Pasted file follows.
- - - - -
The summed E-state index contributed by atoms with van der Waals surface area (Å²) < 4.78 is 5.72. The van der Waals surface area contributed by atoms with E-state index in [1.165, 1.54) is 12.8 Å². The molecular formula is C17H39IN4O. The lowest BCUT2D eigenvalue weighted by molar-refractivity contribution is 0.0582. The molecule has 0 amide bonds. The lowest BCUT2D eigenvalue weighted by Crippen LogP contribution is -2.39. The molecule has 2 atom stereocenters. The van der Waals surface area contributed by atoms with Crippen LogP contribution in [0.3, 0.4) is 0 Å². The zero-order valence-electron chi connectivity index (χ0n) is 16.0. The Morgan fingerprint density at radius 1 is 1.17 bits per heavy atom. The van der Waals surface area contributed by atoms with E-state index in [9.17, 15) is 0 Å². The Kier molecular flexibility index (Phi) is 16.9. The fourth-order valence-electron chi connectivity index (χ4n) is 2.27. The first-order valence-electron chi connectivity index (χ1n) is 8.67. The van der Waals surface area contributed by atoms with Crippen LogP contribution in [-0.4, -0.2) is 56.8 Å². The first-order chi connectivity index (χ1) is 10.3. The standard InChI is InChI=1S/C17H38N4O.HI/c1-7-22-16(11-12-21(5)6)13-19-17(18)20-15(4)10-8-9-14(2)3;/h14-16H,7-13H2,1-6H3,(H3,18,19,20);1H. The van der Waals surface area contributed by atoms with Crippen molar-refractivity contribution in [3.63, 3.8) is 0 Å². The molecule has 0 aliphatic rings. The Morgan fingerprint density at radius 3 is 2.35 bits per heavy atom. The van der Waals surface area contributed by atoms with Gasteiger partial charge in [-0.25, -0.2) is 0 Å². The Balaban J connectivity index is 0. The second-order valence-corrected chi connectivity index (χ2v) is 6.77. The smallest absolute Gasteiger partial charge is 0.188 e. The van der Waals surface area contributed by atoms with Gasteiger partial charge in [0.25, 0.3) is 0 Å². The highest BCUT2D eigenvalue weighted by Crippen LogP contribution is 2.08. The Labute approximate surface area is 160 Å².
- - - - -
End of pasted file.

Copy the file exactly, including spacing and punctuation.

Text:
The summed E-state index contributed by atoms with van der Waals surface area (Å²) < 4.78 is 5.72. The van der Waals surface area contributed by atoms with E-state index in [1.165, 1.54) is 12.8 Å². The molecular formula is C17H39IN4O. The lowest BCUT2D eigenvalue weighted by molar-refractivity contribution is 0.0582. The molecule has 0 amide bonds. The lowest BCUT2D eigenvalue weighted by Crippen LogP contribution is -2.39. The molecule has 2 atom stereocenters. The van der Waals surface area contributed by atoms with Crippen LogP contribution in [0.3, 0.4) is 0 Å². The zero-order valence-electron chi connectivity index (χ0n) is 16.0. The Morgan fingerprint density at radius 1 is 1.17 bits per heavy atom. The van der Waals surface area contributed by atoms with E-state index in [9.17, 15) is 0 Å². The Kier molecular flexibility index (Phi) is 16.9. The fourth-order valence-electron chi connectivity index (χ4n) is 2.27. The first-order valence-electron chi connectivity index (χ1n) is 8.67. The van der Waals surface area contributed by atoms with Crippen LogP contribution in [-0.4, -0.2) is 56.8 Å². The first-order chi connectivity index (χ1) is 10.3. The standard InChI is InChI=1S/C17H38N4O.HI/c1-7-22-16(11-12-21(5)6)13-19-17(18)20-15(4)10-8-9-14(2)3;/h14-16H,7-13H2,1-6H3,(H3,18,19,20);1H. The van der Waals surface area contributed by atoms with Crippen molar-refractivity contribution in [3.63, 3.8) is 0 Å². The molecule has 0 aliphatic rings. The Morgan fingerprint density at radius 3 is 2.35 bits per heavy atom. The van der Waals surface area contributed by atoms with Gasteiger partial charge in [-0.25, -0.2) is 0 Å². The Balaban J connectivity index is 0. The second-order valence-corrected chi connectivity index (χ2v) is 6.77. The smallest absolute Gasteiger partial charge is 0.188 e. The van der Waals surface area contributed by atoms with Gasteiger partial charge in [0.25, 0.3) is 0 Å². The highest BCUT2D eigenvalue weighted by Crippen LogP contribution is 2.08. The Labute approximate surface area is 160 Å².